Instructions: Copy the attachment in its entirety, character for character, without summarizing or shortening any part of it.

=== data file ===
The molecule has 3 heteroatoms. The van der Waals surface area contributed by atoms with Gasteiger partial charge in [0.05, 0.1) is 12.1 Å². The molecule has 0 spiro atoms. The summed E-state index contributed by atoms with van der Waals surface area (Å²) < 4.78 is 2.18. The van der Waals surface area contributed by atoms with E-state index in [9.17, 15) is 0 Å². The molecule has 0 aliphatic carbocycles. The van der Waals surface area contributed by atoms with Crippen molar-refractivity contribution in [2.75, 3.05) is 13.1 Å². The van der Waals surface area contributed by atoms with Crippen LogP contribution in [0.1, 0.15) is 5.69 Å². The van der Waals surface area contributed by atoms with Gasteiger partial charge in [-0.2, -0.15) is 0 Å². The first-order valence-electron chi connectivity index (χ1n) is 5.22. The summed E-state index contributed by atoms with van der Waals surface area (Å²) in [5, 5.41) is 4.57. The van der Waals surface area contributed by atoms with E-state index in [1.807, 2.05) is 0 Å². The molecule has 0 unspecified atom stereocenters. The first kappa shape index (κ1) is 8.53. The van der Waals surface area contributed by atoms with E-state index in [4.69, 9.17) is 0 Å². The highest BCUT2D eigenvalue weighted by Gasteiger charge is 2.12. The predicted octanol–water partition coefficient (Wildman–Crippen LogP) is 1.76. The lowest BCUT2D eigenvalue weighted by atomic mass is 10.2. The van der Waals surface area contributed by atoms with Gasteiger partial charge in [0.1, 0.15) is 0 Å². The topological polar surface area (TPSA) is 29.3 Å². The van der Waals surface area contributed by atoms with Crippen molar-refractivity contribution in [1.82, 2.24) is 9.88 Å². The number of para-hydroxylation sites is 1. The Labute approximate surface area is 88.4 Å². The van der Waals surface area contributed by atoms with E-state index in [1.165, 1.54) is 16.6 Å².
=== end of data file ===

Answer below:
The molecule has 3 heteroatoms. The van der Waals surface area contributed by atoms with Gasteiger partial charge in [0.05, 0.1) is 12.1 Å². The molecule has 0 spiro atoms. The summed E-state index contributed by atoms with van der Waals surface area (Å²) < 4.78 is 2.18. The van der Waals surface area contributed by atoms with E-state index in [9.17, 15) is 0 Å². The molecule has 0 aliphatic carbocycles. The van der Waals surface area contributed by atoms with Crippen molar-refractivity contribution in [2.75, 3.05) is 13.1 Å². The van der Waals surface area contributed by atoms with Crippen LogP contribution in [0.1, 0.15) is 5.69 Å². The van der Waals surface area contributed by atoms with Gasteiger partial charge in [-0.2, -0.15) is 0 Å². The first-order valence-electron chi connectivity index (χ1n) is 5.22. The summed E-state index contributed by atoms with van der Waals surface area (Å²) in [5, 5.41) is 4.57. The van der Waals surface area contributed by atoms with E-state index in [1.807, 2.05) is 0 Å². The molecule has 0 unspecified atom stereocenters. The first kappa shape index (κ1) is 8.53. The van der Waals surface area contributed by atoms with E-state index in [4.69, 9.17) is 0 Å². The highest BCUT2D eigenvalue weighted by Gasteiger charge is 2.12. The predicted octanol–water partition coefficient (Wildman–Crippen LogP) is 1.76. The lowest BCUT2D eigenvalue weighted by atomic mass is 10.2. The van der Waals surface area contributed by atoms with Gasteiger partial charge in [0.1, 0.15) is 0 Å². The topological polar surface area (TPSA) is 29.3 Å². The van der Waals surface area contributed by atoms with Crippen molar-refractivity contribution in [1.82, 2.24) is 9.88 Å². The number of para-hydroxylation sites is 1. The Labute approximate surface area is 88.4 Å². The van der Waals surface area contributed by atoms with E-state index in [1.165, 1.54) is 16.6 Å².